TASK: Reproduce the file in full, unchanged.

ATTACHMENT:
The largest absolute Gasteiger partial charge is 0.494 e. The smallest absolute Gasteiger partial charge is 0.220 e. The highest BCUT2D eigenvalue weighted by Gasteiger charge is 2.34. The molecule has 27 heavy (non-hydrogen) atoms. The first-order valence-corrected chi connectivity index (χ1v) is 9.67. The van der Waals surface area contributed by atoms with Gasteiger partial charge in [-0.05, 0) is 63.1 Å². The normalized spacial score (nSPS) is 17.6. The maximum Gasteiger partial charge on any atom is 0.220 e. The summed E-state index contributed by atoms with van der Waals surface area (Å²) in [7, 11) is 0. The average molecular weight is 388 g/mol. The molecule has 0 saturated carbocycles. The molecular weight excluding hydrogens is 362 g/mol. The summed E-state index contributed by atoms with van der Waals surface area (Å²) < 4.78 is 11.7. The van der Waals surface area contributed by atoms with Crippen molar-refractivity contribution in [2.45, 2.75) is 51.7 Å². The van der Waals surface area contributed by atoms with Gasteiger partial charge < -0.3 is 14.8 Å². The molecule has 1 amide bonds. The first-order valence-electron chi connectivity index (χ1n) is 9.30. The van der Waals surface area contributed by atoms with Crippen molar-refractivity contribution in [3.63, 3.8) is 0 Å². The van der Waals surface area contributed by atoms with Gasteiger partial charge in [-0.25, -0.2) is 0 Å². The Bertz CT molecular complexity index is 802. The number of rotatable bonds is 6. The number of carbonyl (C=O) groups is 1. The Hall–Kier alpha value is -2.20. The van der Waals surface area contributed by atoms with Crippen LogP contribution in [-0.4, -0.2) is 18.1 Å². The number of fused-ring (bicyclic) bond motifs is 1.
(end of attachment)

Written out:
The largest absolute Gasteiger partial charge is 0.494 e. The smallest absolute Gasteiger partial charge is 0.220 e. The highest BCUT2D eigenvalue weighted by Gasteiger charge is 2.34. The molecule has 27 heavy (non-hydrogen) atoms. The first-order valence-corrected chi connectivity index (χ1v) is 9.67. The van der Waals surface area contributed by atoms with Gasteiger partial charge in [-0.05, 0) is 63.1 Å². The normalized spacial score (nSPS) is 17.6. The maximum Gasteiger partial charge on any atom is 0.220 e. The summed E-state index contributed by atoms with van der Waals surface area (Å²) in [7, 11) is 0. The average molecular weight is 388 g/mol. The molecule has 0 saturated carbocycles. The molecular weight excluding hydrogens is 362 g/mol. The summed E-state index contributed by atoms with van der Waals surface area (Å²) < 4.78 is 11.7. The van der Waals surface area contributed by atoms with Crippen molar-refractivity contribution in [2.45, 2.75) is 51.7 Å². The van der Waals surface area contributed by atoms with Gasteiger partial charge < -0.3 is 14.8 Å². The molecule has 1 amide bonds. The first-order valence-electron chi connectivity index (χ1n) is 9.30. The van der Waals surface area contributed by atoms with Crippen molar-refractivity contribution in [3.63, 3.8) is 0 Å². The van der Waals surface area contributed by atoms with Gasteiger partial charge in [-0.25, -0.2) is 0 Å². The Bertz CT molecular complexity index is 802. The number of rotatable bonds is 6. The number of carbonyl (C=O) groups is 1. The Hall–Kier alpha value is -2.20. The van der Waals surface area contributed by atoms with Crippen LogP contribution in [-0.4, -0.2) is 18.1 Å². The number of fused-ring (bicyclic) bond motifs is 1.